Hello my loves. I know it's been a while. I've had some personal things happening that I needed to spend energy hashing out and making decisions about. Because of that, I've neglected you, oh Internet, and for that I am sorry. You will be pleased to know that nothing of note has actually happened lately, so it's not like you've really missed anything more than my ramblings about food and running. :)
As for a personal update on my fitness journey, it's been good for the past week, but the last couple runs have been tough. I did get up to running 2.5 miles, but today, it just wasn't happening. I'm not sure why, but I suspect some poor dietary choices over the last week. But alas, the moon is full, and my lady friend is kicking me about a bit. That isn't helping. Not in the slightest.
I wanted to talk about an article that I read on Competitor.com. You can find said article here and give it a quick read if you'd like. Basically, it discusses weight loss, and how people have been, or not been, successful at reaching their goals, as well as maintaining their goals. The study utilized a database of people who have lost 30 or more pounds and kept it off for at least a year, called the National Weight Control Registry.
What I found interesting about this study was the fact that there is no one overarching diet method that worked for these successful people. Instead, they had all kinds of diets, from Weight Watchers, to low-carb diets. Instead, what they concluded that was the common thread between these people was some time of self-monitoring (as well as exercise). This is essentially some kind of monitoring of your food intake, such as counting calories, or at least being aware of your macros to some degree.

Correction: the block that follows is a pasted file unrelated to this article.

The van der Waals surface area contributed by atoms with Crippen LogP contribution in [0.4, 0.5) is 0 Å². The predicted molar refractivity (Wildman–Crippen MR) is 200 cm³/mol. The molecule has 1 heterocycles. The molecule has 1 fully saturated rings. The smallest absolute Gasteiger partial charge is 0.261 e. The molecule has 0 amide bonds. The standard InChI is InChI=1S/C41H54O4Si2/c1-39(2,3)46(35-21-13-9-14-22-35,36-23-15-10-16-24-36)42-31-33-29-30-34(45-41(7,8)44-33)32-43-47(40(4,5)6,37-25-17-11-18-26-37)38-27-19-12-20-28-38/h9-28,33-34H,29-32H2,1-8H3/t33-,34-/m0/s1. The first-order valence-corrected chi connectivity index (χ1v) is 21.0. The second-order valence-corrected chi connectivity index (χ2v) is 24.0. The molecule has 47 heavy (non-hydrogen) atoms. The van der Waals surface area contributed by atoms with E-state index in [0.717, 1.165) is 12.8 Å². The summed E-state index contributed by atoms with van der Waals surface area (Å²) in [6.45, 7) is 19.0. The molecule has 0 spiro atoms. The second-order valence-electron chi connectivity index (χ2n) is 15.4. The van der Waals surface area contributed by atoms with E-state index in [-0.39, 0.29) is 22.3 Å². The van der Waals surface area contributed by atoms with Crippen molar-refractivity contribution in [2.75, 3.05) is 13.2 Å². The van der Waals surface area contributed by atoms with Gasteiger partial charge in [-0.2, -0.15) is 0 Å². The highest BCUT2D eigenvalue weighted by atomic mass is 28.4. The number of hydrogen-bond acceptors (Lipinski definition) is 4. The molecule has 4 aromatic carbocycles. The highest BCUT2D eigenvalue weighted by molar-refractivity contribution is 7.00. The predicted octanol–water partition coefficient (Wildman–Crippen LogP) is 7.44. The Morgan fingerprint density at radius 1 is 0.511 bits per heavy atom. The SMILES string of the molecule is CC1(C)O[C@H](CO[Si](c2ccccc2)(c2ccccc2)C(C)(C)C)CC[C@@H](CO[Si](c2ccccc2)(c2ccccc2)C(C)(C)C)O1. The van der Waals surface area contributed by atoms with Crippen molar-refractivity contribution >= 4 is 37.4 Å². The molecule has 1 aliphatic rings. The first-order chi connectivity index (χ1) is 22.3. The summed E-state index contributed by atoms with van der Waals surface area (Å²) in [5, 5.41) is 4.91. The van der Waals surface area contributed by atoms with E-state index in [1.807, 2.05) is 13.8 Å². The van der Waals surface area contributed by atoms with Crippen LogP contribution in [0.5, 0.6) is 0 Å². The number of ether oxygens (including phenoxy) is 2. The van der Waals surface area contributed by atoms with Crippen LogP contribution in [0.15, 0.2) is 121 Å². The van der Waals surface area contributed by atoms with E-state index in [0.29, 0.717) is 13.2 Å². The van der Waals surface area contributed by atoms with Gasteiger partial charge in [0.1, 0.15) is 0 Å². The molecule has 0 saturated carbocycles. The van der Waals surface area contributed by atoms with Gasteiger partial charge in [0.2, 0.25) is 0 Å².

In my experience, I also find this to be 100% true. I first tried just shifting my diet from relying take out and processed foods, to healthier and lighter options, but with no portion control or tracking of what I consumed. Even though I did drop some weight that way, it was no where near a reliable or stable method for weight loss. I bounced around on the scale for a long time. It wasn't until I found SparkPeople that I actually got serious about my weight loss journey. I started using it like they suggest... not altering what you eat at first, but just tracking it to understand where your calories are coming from and how much you're consuming. I was quite honestly horrified at just how many calories I was eating a day. Well over 2,000 on some occasions. So, that is when I started limiting my calorie intake, weighing and portioning my food, and sticking to 1,200 a day and exercising. I've already discussed my adventures with that. Largely successful, but not sustainable. But now I'm back at it, aiming for 1,400 a day and exercising. My stomach is much happier, and I've already lost 6lbs since I started back to self-monitoring.
So, as much as it sucks in a lot of ways guys, finding some kind of way to monitor your intake of food is the way to go. And now, there's research data to back that up. :)